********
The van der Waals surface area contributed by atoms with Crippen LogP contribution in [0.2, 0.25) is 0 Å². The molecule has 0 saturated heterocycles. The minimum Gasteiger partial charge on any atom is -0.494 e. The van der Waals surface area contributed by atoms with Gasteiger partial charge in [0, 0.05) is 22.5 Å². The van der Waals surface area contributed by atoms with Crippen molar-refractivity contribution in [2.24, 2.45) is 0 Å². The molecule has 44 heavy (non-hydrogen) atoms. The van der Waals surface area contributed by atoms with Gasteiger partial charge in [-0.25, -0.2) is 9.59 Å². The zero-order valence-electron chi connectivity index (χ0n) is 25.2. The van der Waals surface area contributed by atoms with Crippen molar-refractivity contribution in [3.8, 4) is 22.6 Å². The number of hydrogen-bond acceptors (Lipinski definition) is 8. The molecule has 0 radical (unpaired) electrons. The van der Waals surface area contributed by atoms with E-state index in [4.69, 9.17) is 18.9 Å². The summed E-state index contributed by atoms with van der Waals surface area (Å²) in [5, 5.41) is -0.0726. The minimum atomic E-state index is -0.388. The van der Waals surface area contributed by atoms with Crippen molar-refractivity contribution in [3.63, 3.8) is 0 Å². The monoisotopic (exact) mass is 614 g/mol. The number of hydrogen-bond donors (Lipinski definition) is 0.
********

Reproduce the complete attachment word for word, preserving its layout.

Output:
The van der Waals surface area contributed by atoms with Crippen LogP contribution in [0.2, 0.25) is 0 Å². The molecule has 0 saturated heterocycles. The minimum Gasteiger partial charge on any atom is -0.494 e. The van der Waals surface area contributed by atoms with Gasteiger partial charge in [0, 0.05) is 22.5 Å². The van der Waals surface area contributed by atoms with Crippen molar-refractivity contribution in [2.24, 2.45) is 0 Å². The molecule has 44 heavy (non-hydrogen) atoms. The van der Waals surface area contributed by atoms with Gasteiger partial charge in [-0.25, -0.2) is 9.59 Å². The zero-order valence-electron chi connectivity index (χ0n) is 25.2. The van der Waals surface area contributed by atoms with Crippen molar-refractivity contribution in [3.8, 4) is 22.6 Å². The number of hydrogen-bond acceptors (Lipinski definition) is 8. The molecule has 0 radical (unpaired) electrons. The van der Waals surface area contributed by atoms with E-state index in [4.69, 9.17) is 18.9 Å². The summed E-state index contributed by atoms with van der Waals surface area (Å²) in [5, 5.41) is -0.0726. The minimum atomic E-state index is -0.388. The van der Waals surface area contributed by atoms with Crippen molar-refractivity contribution in [3.63, 3.8) is 0 Å². The monoisotopic (exact) mass is 614 g/mol. The number of hydrogen-bond donors (Lipinski definition) is 0.